The fish should be gradually introduced over a period of at least ONE MONTH before the final stocking density is reached. This gives time for the good bugs in your filter to adjust to the new load of waste being generated by the fish.

When introducing fish into the tank, the bag should be floated horizontally in the aquarium for about 10 minutes (5 minutes longer for larger bags) to equalise the temperature. Then open the bag and gradually add tank water to the bag of fish over the next 15 minutes to double its original volume. This will slowly acclimatise the fish to the new water conditions. Then net the fish out and introduce into the tank (the water in the bag should be discarded and not introduced to your aquarium).

It is a good idea to feed resident fish in the opposite corner of the tank at the time new fish are released. This gives the new fish some time to wander around the tank without being hassled by the established curious residents.

When introducing more fish into an already established tank, it is recommended to house them in a separate quarantine tank for a period of 4-6 weeks for observation. This enables you to reduce the risk of introducing any potentially diseased individuals which could infect your entire tank.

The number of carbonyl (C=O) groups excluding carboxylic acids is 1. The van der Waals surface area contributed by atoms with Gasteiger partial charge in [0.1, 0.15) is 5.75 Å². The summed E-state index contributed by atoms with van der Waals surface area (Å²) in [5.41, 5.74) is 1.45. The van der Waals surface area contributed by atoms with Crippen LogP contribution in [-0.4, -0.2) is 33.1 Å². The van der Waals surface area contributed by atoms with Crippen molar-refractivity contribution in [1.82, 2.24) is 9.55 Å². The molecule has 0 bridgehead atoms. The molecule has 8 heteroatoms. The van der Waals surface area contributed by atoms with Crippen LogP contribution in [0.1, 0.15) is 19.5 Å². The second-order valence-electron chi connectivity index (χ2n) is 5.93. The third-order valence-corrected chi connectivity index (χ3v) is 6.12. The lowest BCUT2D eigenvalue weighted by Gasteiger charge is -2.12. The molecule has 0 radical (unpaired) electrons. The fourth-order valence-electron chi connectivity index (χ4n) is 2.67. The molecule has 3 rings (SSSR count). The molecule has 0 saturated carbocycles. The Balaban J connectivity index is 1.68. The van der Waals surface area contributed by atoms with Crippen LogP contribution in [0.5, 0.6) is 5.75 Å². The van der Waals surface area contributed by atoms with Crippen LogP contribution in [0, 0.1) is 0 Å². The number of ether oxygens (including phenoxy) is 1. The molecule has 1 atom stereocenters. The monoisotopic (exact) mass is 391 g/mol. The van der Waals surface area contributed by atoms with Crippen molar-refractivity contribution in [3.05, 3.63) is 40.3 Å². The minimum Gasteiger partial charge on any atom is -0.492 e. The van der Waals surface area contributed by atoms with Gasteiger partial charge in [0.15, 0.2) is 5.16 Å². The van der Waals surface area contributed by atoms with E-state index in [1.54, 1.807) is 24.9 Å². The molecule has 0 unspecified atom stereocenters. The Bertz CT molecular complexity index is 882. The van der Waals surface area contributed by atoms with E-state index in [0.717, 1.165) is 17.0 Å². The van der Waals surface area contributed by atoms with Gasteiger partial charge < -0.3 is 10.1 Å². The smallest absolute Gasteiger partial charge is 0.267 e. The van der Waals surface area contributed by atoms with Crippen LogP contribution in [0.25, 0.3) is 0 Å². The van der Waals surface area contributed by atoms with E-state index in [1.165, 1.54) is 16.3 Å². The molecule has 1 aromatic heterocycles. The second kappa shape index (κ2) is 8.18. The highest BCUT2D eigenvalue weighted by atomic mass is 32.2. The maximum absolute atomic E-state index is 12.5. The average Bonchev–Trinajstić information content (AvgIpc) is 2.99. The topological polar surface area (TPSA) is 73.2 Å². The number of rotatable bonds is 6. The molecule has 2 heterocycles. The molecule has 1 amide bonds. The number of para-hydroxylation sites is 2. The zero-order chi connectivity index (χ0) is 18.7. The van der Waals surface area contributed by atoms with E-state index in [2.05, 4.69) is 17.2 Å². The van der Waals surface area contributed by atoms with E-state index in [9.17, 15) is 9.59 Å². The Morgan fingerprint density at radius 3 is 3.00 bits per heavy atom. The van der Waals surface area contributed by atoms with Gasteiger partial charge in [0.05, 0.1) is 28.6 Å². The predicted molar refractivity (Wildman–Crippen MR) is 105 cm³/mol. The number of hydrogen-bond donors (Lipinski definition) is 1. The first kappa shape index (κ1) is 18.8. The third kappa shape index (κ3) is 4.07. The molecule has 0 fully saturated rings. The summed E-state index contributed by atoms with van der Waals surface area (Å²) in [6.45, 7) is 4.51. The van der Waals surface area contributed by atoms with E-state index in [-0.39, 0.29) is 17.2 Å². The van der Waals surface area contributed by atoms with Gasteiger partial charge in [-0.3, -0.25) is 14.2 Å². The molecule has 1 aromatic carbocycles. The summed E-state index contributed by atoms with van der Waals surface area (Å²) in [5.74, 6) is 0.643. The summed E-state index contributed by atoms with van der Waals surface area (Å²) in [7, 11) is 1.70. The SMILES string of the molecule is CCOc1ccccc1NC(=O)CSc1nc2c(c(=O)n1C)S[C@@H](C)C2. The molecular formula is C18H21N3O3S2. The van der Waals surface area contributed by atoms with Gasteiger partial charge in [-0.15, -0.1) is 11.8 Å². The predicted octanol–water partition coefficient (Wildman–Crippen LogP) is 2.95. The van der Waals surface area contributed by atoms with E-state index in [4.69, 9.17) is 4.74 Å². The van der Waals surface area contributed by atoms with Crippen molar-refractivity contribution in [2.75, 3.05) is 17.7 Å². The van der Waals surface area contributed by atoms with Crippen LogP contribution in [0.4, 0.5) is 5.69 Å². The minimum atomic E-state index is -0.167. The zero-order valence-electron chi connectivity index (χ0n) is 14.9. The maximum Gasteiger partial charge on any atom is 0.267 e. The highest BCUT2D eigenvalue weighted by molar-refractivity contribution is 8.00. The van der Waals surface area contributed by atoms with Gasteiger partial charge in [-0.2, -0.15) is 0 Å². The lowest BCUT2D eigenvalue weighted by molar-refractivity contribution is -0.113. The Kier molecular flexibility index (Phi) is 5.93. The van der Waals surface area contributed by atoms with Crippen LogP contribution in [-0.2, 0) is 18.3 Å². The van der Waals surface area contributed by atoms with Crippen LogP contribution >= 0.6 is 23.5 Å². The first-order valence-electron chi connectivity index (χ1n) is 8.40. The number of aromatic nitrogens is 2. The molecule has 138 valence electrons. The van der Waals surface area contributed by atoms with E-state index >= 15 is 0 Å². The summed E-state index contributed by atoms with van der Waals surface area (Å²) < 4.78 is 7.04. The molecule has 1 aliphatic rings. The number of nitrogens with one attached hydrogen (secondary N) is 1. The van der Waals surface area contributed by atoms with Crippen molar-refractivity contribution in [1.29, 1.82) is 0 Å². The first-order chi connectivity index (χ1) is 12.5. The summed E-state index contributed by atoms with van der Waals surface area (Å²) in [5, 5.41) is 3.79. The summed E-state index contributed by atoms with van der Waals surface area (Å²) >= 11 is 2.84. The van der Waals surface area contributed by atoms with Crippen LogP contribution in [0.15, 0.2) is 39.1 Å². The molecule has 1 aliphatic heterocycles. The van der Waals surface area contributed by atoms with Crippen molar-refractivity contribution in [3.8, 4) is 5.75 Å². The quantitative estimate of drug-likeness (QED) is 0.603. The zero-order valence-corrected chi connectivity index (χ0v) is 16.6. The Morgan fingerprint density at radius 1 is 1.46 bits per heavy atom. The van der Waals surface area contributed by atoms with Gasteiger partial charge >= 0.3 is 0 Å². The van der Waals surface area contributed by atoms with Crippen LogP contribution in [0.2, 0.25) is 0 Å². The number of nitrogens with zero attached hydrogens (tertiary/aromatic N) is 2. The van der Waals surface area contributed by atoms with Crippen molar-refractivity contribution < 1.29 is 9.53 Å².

Tank maintenance

The golden rule is to perform a weekly to fortnightly 25% partial water change. Water changes should be should be conducted together with a gravel clean using a gravel siphon. However, if you are using an undergravel filter, the gravel bed should not be disturbed as frequently.

Your tank should then be topped up with conditioned water. This water should come from your cold water tap and not the hot tap (hot water dissolves the heavy metals in the piping that can harm your fish). This water should then be heated using your aquarium heater before adding it into your tank to avoid exposing your fish to cold-shock.


Fish should only be fed as much as they will consume within 2 minutes. Any uneaten food should be removed after such time. A rule-of-thumb is that the size of a fish’s stomach is as big as its eye (i.e. not very much). More often than not, fish die from overfeeding rather than underfeeding. Uneaten food will pollute the water and create poor water conditions, stressing the entire tank of fish and predisposing them to disease.

By Dr Richmond Loh, The Fish Vet